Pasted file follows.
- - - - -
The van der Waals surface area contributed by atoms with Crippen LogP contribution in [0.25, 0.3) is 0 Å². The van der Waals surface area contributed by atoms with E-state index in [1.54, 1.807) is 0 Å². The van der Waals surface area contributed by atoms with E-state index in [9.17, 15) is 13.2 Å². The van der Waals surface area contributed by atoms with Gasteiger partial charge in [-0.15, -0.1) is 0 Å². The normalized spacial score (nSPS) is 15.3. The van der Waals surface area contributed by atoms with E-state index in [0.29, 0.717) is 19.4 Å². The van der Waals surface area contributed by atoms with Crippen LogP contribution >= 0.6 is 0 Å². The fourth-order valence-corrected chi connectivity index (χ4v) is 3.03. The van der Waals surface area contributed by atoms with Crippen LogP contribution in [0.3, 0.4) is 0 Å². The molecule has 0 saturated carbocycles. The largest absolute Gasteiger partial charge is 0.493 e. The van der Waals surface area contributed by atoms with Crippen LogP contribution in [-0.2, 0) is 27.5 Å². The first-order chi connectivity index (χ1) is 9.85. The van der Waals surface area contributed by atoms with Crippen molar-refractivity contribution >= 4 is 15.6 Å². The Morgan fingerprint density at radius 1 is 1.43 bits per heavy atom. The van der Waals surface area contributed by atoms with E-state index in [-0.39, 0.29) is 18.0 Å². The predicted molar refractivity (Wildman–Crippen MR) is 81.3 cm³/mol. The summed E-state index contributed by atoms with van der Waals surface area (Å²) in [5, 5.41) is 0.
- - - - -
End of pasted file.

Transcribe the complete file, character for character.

The van der Waals surface area contributed by atoms with Crippen LogP contribution in [0.25, 0.3) is 0 Å². The van der Waals surface area contributed by atoms with E-state index in [1.54, 1.807) is 0 Å². The van der Waals surface area contributed by atoms with E-state index in [9.17, 15) is 13.2 Å². The van der Waals surface area contributed by atoms with Gasteiger partial charge in [-0.15, -0.1) is 0 Å². The normalized spacial score (nSPS) is 15.3. The van der Waals surface area contributed by atoms with E-state index in [0.29, 0.717) is 19.4 Å². The van der Waals surface area contributed by atoms with Crippen LogP contribution >= 0.6 is 0 Å². The fourth-order valence-corrected chi connectivity index (χ4v) is 3.03. The van der Waals surface area contributed by atoms with Crippen LogP contribution in [0.3, 0.4) is 0 Å². The molecule has 0 saturated carbocycles. The largest absolute Gasteiger partial charge is 0.493 e. The van der Waals surface area contributed by atoms with Crippen LogP contribution in [-0.2, 0) is 27.5 Å². The first-order chi connectivity index (χ1) is 9.85. The van der Waals surface area contributed by atoms with Crippen molar-refractivity contribution >= 4 is 15.6 Å². The Morgan fingerprint density at radius 1 is 1.43 bits per heavy atom. The van der Waals surface area contributed by atoms with E-state index in [-0.39, 0.29) is 18.0 Å². The predicted molar refractivity (Wildman–Crippen MR) is 81.3 cm³/mol. The summed E-state index contributed by atoms with van der Waals surface area (Å²) in [5, 5.41) is 0.